EVALUATION OF BACTERIAL STRAINS FOR BIOSURFACTANT PRODUCTION FROM AGRO-INDUSTRIAL WASTESREEBA PANESAR, P.S. PANESAR, N. KUMAR AND M.B. BERA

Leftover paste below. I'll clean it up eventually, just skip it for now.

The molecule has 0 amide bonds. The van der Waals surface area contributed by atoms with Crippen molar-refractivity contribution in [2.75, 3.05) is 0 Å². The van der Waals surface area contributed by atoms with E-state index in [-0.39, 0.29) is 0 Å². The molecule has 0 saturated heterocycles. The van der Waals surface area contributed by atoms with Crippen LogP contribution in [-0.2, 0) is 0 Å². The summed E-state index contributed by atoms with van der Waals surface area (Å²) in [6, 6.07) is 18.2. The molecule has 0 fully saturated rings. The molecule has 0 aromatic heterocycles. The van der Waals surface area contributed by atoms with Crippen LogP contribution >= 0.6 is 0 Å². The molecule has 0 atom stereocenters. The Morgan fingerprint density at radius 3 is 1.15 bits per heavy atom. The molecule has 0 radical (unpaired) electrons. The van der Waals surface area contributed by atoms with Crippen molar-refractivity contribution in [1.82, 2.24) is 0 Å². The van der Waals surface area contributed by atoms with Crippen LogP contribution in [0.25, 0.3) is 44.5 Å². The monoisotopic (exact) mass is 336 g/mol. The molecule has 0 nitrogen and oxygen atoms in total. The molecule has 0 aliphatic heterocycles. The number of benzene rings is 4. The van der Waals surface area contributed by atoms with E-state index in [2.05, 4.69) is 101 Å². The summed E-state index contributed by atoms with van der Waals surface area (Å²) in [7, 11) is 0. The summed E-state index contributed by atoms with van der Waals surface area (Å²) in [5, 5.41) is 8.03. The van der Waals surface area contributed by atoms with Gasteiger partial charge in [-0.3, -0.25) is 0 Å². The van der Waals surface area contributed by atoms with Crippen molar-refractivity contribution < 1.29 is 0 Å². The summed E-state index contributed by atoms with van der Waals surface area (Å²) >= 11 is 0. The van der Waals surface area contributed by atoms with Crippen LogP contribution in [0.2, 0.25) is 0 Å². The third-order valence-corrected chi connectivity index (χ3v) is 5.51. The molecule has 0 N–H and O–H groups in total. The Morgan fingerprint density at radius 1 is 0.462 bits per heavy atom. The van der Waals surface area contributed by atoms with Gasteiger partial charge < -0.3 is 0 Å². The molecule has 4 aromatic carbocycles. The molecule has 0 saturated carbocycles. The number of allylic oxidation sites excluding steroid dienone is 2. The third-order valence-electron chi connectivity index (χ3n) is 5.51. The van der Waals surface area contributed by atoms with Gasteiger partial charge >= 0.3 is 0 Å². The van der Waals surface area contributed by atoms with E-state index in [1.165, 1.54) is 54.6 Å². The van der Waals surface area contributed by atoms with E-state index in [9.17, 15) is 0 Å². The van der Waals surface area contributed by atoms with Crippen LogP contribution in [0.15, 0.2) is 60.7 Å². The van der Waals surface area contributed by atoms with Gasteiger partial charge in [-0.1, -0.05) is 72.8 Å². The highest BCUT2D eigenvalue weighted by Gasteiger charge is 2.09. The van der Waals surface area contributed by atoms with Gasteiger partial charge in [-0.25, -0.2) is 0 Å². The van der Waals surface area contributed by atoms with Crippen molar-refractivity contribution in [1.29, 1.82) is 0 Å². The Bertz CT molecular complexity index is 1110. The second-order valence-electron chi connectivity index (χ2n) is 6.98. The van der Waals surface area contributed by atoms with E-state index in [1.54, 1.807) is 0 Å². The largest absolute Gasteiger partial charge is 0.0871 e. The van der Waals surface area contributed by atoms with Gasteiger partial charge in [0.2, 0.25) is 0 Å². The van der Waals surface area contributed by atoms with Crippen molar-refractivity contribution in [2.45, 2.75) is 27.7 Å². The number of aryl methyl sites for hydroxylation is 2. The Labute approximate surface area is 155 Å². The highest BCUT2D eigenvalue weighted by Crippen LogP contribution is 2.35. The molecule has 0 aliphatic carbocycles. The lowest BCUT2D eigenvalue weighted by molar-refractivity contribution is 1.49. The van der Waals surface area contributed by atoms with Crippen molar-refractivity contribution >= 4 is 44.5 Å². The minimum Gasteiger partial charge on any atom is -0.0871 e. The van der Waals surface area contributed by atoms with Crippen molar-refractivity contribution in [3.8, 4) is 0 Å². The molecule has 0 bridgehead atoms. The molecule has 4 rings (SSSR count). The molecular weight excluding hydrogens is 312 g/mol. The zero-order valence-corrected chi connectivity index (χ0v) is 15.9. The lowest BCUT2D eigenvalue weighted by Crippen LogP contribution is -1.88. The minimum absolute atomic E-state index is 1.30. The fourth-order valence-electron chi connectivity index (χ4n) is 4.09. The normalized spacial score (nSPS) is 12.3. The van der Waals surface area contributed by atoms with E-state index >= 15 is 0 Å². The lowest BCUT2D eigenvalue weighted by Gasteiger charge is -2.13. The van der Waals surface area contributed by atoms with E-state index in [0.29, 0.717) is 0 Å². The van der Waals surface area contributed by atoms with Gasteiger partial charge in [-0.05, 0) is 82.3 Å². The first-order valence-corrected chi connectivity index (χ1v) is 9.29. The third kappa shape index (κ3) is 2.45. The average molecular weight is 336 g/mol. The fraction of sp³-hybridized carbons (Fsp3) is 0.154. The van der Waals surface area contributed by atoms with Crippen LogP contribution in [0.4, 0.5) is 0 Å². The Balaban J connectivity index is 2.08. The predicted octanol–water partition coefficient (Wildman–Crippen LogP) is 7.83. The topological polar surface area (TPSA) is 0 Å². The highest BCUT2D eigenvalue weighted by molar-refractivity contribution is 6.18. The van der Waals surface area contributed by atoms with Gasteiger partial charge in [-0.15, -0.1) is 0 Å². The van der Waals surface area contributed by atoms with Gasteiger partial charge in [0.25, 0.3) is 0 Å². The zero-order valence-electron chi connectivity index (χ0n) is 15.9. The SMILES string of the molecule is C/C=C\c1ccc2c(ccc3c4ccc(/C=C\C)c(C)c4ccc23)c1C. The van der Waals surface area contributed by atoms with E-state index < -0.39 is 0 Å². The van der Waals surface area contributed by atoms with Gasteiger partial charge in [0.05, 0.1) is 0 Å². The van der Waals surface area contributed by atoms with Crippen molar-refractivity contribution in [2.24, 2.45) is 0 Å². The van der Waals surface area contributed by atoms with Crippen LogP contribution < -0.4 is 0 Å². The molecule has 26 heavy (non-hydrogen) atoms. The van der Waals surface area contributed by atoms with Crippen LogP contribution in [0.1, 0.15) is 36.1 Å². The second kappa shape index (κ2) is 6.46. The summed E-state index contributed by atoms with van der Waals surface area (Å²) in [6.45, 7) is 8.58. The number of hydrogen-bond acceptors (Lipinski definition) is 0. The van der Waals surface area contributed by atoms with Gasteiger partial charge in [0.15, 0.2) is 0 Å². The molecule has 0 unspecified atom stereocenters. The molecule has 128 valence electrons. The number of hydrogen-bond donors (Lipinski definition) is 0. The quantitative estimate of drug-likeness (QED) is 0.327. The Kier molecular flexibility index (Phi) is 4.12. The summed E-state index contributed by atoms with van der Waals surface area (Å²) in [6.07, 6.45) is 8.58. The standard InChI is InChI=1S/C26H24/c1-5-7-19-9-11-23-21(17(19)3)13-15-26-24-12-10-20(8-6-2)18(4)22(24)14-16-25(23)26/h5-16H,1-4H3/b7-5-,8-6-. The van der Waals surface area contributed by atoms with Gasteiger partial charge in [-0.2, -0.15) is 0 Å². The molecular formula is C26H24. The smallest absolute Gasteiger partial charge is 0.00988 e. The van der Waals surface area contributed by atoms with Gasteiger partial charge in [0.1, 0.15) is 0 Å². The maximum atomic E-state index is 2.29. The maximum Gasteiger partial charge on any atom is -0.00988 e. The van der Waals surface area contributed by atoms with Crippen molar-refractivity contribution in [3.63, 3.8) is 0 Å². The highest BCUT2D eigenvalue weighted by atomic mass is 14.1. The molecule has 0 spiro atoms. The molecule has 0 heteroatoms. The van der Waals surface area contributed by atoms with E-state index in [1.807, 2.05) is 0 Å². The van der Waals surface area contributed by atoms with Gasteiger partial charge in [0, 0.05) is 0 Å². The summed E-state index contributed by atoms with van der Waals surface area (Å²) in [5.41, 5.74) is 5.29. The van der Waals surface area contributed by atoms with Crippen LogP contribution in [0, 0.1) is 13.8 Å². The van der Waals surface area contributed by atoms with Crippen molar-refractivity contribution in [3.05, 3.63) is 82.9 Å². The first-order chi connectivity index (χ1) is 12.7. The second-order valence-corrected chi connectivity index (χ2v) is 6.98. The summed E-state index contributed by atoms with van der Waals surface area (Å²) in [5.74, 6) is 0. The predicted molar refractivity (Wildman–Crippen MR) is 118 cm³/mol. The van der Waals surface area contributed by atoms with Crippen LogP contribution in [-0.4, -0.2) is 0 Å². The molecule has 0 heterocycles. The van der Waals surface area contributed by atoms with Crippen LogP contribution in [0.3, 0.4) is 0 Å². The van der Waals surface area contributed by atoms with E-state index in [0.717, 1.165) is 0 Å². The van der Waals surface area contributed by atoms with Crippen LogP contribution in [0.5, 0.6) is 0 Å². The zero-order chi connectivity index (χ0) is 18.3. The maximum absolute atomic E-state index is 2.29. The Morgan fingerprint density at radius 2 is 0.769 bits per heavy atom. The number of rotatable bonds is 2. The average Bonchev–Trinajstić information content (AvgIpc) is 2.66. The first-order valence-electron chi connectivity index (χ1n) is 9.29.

Biosurfactants are amphiphilic compounds, which have the advantages over synthetic counterparts such as lower toxicity, biodegradability, selectivity, specific activity at extreme temperatures, pH, salinity, and the possibility of their production through fermentation. These have wide range of potential applications in areas of environmental protection and management, crude oil recovery, as antimicrobial agents in health care and food processing industries. The advantages of biosurfactants over their synthetic derivatives and wide range of applications have attracted the strong interest of scientific community. In the present investigation, the food industry waste namely molasses and whey have been tested for their suitability for biosurfactant production. Five bacterial strains have been evaluated for their ability to use these raw materials and compared their performance on the conventional media. Among the bacterial strains tested, Pseudomonas aeruginosa MTCC 2297 displayed the maximum emulsification activity (65%) on molasses medium after 120 hrs of incubation period.
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